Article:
I feel as though you've just killed an old friend.
  • In the Good Luck Charlie episode, "Amazing Gracie", Teddy is in need of a new car, and Mr. Wentz reluctantly sells her Gracie, his favorite car. The following day, Gracie gets smashed by a garbage truck when Teddy stops in front of a squirrel stuck in a wad of gum. When Mr. Wentz sees the state of Gracie, he is understandably upset. Near the end of the episode, Teddy and the Wentz family hold a funeral for Gracie.
  • In the seventh season of Canada's Worst Driver, the Dodge Challenger used for some of the challenges got wrecked so badly by the contestants that a funeral was held for it in the season finale.

  • Neil Young wrote "Long May You Run" in memory of his 1948 Buick.

  • Cesare - Il Creatore che ha distrutto — some of the students react this way when a statue of the Virgin Mary gets smashed by Henri during his fight with Cesare. It's justified in that they're Catholic, but it's still played for comedy.
    Giovanni: "MARIA! HENRI! CE...Sa... re..." *faints*

    Video Games 
  • Book of Mario: Thousands of Doors: In the prologue, Kamopa Kamopa kills Jeff the Gate via a giant block, railroading Mario to finish the tutorial. It's later revealed that Jeff was either revived or replaced.
  • Borderlands 2: Tannis's "boyfriend," a ceiling-mounted chair, is cut up with a saw by one of Handsome Jack's thugs. Tannis is crazy enough to think it's sapient and this is an extremely traumatic event for her.

    Visual Novels 
  • Lampshaded in Daughter for Dessert when the jukebox breaks down. Amanda is so sad that when the protagonist can’t fix it, she tracks down the repair shop which covers it with a warranty. However, she still says that it’s silly of her to mourn over a jukebox.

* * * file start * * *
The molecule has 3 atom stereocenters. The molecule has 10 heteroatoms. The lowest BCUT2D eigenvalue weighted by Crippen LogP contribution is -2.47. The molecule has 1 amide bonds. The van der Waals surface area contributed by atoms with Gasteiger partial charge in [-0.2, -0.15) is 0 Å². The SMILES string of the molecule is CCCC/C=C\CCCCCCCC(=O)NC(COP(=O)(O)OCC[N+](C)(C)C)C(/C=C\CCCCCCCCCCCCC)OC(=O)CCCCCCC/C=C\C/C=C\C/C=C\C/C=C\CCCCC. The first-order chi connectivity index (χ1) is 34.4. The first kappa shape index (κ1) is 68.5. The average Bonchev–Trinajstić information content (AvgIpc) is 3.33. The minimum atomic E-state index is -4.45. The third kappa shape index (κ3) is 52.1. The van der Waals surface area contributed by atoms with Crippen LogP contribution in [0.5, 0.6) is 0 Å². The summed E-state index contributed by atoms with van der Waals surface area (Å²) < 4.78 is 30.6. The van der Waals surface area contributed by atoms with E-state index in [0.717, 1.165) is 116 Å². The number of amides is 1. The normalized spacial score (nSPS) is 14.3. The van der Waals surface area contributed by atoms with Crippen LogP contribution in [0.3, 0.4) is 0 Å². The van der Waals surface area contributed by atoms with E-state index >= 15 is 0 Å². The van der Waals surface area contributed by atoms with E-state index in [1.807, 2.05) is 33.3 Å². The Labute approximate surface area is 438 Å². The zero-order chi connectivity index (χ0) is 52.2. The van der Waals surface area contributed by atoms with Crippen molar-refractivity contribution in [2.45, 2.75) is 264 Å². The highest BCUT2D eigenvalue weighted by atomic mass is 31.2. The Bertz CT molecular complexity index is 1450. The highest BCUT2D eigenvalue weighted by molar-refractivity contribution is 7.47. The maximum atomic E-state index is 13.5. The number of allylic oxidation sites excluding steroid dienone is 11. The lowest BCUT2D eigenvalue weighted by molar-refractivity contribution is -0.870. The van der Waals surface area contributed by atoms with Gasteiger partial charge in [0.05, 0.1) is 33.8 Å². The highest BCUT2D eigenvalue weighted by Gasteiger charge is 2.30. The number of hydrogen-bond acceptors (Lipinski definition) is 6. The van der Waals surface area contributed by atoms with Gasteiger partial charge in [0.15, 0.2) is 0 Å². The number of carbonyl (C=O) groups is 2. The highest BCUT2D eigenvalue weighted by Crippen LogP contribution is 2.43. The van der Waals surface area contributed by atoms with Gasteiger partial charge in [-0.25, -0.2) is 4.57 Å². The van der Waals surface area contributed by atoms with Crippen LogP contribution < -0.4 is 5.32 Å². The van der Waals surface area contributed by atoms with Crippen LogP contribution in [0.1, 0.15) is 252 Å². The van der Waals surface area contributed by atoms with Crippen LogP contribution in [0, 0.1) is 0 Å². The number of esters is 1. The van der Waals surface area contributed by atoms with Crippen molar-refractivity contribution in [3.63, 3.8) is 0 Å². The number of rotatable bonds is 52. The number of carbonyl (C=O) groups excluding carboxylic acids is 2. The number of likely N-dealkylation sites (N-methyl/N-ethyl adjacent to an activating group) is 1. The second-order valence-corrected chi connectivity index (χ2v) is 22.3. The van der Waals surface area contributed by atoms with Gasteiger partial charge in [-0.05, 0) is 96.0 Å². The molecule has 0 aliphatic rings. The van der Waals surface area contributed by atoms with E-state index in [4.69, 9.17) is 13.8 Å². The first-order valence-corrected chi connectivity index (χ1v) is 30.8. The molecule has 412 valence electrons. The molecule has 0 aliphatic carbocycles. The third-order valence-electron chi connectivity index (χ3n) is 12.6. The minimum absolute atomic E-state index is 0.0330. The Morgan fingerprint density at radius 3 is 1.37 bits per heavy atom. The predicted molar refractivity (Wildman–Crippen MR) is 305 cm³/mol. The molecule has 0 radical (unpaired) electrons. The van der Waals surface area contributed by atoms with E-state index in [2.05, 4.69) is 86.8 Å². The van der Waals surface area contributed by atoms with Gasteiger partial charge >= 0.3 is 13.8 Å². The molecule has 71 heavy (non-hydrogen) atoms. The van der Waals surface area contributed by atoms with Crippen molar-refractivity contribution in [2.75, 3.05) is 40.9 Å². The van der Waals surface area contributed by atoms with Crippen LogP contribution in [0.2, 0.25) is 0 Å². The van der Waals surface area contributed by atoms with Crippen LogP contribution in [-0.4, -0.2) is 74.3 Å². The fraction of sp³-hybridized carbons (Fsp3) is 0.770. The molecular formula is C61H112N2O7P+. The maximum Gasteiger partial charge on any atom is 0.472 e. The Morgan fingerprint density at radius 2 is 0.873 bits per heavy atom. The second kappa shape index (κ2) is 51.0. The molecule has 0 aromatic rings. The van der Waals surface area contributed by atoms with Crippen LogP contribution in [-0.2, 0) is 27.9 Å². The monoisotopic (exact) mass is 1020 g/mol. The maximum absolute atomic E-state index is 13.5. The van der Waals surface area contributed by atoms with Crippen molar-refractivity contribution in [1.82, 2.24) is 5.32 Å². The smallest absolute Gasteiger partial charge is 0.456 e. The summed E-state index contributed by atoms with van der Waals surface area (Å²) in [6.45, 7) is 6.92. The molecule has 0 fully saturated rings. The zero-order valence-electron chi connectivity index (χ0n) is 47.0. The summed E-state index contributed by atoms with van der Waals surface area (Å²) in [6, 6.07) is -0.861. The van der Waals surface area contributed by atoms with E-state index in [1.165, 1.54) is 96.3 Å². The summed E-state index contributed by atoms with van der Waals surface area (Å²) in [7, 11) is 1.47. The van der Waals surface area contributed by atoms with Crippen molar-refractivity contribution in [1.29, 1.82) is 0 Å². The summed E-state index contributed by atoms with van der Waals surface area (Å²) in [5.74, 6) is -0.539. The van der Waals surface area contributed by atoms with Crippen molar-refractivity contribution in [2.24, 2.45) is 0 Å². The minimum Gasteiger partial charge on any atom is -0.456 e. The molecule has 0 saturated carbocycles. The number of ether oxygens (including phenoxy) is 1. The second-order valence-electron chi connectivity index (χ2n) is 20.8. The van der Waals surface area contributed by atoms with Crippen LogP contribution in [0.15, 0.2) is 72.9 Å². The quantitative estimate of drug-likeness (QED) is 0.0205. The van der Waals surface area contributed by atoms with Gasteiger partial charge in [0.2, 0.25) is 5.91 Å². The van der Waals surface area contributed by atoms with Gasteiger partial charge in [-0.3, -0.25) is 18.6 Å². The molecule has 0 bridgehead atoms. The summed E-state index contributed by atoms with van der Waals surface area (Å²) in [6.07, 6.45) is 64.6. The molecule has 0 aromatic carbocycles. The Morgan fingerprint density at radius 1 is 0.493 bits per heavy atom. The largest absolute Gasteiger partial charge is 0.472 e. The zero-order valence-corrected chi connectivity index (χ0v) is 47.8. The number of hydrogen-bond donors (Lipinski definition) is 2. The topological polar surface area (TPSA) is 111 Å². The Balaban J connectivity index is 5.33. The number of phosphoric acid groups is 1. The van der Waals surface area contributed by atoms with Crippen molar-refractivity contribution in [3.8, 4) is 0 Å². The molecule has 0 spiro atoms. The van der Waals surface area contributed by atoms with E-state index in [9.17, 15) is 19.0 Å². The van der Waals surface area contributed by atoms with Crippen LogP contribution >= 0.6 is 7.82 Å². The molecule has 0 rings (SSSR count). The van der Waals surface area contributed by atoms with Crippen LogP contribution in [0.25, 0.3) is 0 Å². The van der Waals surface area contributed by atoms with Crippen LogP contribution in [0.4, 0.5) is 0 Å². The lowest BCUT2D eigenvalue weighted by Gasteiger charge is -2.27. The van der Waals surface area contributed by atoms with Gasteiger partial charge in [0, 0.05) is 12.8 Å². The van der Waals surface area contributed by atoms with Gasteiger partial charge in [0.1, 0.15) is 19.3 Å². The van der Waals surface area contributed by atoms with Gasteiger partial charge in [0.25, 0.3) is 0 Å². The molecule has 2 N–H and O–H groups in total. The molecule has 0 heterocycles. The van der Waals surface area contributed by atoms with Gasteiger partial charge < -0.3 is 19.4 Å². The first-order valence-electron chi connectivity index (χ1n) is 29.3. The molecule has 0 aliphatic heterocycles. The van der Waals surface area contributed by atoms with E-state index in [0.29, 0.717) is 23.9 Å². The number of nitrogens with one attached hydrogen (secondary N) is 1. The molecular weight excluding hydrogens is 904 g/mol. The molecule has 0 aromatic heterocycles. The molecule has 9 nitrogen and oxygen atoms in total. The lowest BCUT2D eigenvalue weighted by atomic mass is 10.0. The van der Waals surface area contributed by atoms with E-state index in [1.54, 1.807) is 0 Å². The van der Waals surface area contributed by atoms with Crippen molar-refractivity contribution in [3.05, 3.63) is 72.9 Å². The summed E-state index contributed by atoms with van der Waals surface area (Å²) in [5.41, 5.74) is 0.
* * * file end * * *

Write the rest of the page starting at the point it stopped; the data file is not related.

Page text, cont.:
• In Melody, if Steve smashes the title character's guitar because the protagonist mishandles the situation with him and Bethany, Melody will be so distraught that she will give up on everything music-related, leading directly to a bad ending.

    Web Animation 
  • AstroLOLogy: In "R.I.Phone", Pisces breaks her phone while taking a bath, takes it to Aquarius to fix, and is distraught to learn that he can't repair it. Pisces then gives it a funeral, with Libra as the priest.
  • Strong Bad Email:
    • In army, Homestar Runner invades Strong Badia with several others, including a popcorn machine he calls Frank Bennedetto. After Strong Bad drives them off (just by saying "No invasion."), he kicks the left-behind popcorn machine. Homestar, being the Cloudcuckoolander that he is, reacts to the attack as if he actually lost one of his men, saying, among other things, "Don't you die on me!" A hidden scene also shows Homestar breaking the news to Frank's "mother," a microwave. Making this even more ridiculous is that Frank isn't even visibly damaged.
    • After Bubs shoots the Compy 386 in virus, Strong Bad can be seen mourning it.
    Strong Bad: Dear Strong Bad, I doh du duoh crapfully yours. (hits his head on the keyboard a few times) I ...ID DOH DU DUOH CRAPFULLY YOURS! I can relate. (He hits his head on the keyboard again.) I can't relate! (hits his head on the keyboard again) I'm gonna get, I'm gonna get in there and mix (and again) it up!

  • There's a Cyanide and Happiness strip where a dead cellphone is worthy of fall-to-your-knees-and-weep-uncontrollably grief.
  • In Darwin Carmichael Is Going to Hell, G-man descends into hysterics of grief once his bong is accidentally shattered. The alt text jokingly compares the shattering of a bong to the destruction of an angel's "corporeal vessel" or body.
  • In El Goonish Shive, Ellen gives a eulogy for her imminently completely spent allowance and she, Nanase and Justin observe a moment of silence for it.
  • The Little Trashmaid: When Tidy finds a deflated dolphin floatie sinking in the sea, she mistakes it for an actual dead dolphin and holds a funeral for it.

    Web Original 
  • 17776 takes place in the year 17776. Humanity became completely immortal in 2026; no person has died in over 10,000 years. When the Centennial Bulb, a lightbulb that's been burning since 1901, is accidentally destroyed, it is an emotionally devastating event in-universe and treated with the gravitas of the death of a living being, including the giving of a eulogy.